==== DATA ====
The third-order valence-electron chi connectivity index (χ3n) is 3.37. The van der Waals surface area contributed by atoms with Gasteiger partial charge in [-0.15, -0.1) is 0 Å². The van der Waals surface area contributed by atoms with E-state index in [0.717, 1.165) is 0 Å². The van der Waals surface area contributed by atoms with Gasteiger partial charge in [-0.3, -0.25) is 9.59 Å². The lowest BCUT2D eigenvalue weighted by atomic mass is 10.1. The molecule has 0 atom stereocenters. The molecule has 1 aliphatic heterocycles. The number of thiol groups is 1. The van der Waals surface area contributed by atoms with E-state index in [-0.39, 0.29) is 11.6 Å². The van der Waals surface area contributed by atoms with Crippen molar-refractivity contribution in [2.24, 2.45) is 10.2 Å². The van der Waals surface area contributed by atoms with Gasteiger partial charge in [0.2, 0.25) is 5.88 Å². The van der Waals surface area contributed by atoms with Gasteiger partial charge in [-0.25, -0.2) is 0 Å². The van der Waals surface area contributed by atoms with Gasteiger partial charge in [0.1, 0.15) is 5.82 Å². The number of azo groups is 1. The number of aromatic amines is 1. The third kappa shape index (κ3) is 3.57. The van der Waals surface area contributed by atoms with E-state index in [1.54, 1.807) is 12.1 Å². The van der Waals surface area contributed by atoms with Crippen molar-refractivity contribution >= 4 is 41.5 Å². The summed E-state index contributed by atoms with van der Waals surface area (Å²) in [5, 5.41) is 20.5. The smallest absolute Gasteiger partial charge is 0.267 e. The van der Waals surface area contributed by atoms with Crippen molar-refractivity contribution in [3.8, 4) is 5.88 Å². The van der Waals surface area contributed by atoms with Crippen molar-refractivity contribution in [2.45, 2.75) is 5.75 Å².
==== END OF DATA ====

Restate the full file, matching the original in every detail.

The third-order valence-electron chi connectivity index (χ3n) is 3.37. The van der Waals surface area contributed by atoms with Gasteiger partial charge in [-0.15, -0.1) is 0 Å². The van der Waals surface area contributed by atoms with E-state index in [0.717, 1.165) is 0 Å². The van der Waals surface area contributed by atoms with Gasteiger partial charge in [-0.3, -0.25) is 9.59 Å². The lowest BCUT2D eigenvalue weighted by atomic mass is 10.1. The molecule has 0 atom stereocenters. The molecule has 1 aliphatic heterocycles. The number of thiol groups is 1. The van der Waals surface area contributed by atoms with E-state index in [-0.39, 0.29) is 11.6 Å². The van der Waals surface area contributed by atoms with Crippen molar-refractivity contribution in [2.24, 2.45) is 10.2 Å². The van der Waals surface area contributed by atoms with Gasteiger partial charge in [0.2, 0.25) is 5.88 Å². The van der Waals surface area contributed by atoms with Gasteiger partial charge in [-0.25, -0.2) is 0 Å². The van der Waals surface area contributed by atoms with Gasteiger partial charge in [0.1, 0.15) is 5.82 Å². The number of azo groups is 1. The number of aromatic amines is 1. The third kappa shape index (κ3) is 3.57. The van der Waals surface area contributed by atoms with E-state index in [1.54, 1.807) is 12.1 Å². The van der Waals surface area contributed by atoms with Crippen molar-refractivity contribution >= 4 is 41.5 Å². The summed E-state index contributed by atoms with van der Waals surface area (Å²) in [5, 5.41) is 20.5. The smallest absolute Gasteiger partial charge is 0.267 e. The van der Waals surface area contributed by atoms with Crippen molar-refractivity contribution in [3.8, 4) is 5.88 Å². The van der Waals surface area contributed by atoms with Crippen molar-refractivity contribution in [2.45, 2.75) is 5.75 Å².